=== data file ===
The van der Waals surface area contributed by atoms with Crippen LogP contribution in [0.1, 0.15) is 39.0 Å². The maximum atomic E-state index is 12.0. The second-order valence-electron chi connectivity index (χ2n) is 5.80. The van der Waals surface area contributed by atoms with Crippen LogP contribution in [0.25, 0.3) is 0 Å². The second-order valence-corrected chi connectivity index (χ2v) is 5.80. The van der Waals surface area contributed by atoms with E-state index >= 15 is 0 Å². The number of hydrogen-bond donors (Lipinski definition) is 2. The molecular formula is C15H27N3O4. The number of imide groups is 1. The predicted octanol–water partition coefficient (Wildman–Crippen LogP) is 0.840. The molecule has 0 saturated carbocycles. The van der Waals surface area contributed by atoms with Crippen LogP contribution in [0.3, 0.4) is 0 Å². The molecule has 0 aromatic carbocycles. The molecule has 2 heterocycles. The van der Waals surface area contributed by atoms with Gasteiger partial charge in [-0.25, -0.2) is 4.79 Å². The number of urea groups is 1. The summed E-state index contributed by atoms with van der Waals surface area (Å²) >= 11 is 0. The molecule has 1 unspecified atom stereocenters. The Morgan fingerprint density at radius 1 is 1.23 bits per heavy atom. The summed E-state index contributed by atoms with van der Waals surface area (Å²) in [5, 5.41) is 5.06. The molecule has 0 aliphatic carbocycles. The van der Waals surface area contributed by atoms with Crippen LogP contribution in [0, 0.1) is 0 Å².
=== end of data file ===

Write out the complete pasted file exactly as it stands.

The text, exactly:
The van der Waals surface area contributed by atoms with Crippen LogP contribution in [0.1, 0.15) is 39.0 Å². The maximum atomic E-state index is 12.0. The second-order valence-electron chi connectivity index (χ2n) is 5.80. The van der Waals surface area contributed by atoms with Crippen LogP contribution in [0.25, 0.3) is 0 Å². The second-order valence-corrected chi connectivity index (χ2v) is 5.80. The van der Waals surface area contributed by atoms with E-state index >= 15 is 0 Å². The number of hydrogen-bond donors (Lipinski definition) is 2. The molecular formula is C15H27N3O4. The number of imide groups is 1. The predicted octanol–water partition coefficient (Wildman–Crippen LogP) is 0.840. The molecule has 0 saturated carbocycles. The van der Waals surface area contributed by atoms with Crippen LogP contribution in [0.3, 0.4) is 0 Å². The molecule has 0 aromatic carbocycles. The molecule has 2 heterocycles. The van der Waals surface area contributed by atoms with Gasteiger partial charge in [-0.25, -0.2) is 4.79 Å². The number of urea groups is 1. The summed E-state index contributed by atoms with van der Waals surface area (Å²) >= 11 is 0. The molecule has 1 unspecified atom stereocenters. The Morgan fingerprint density at radius 1 is 1.23 bits per heavy atom. The summed E-state index contributed by atoms with van der Waals surface area (Å²) in [5, 5.41) is 5.06. The molecule has 0 aliphatic carbocycles. The van der Waals surface area contributed by atoms with Crippen LogP contribution in [0, 0.1) is 0 Å².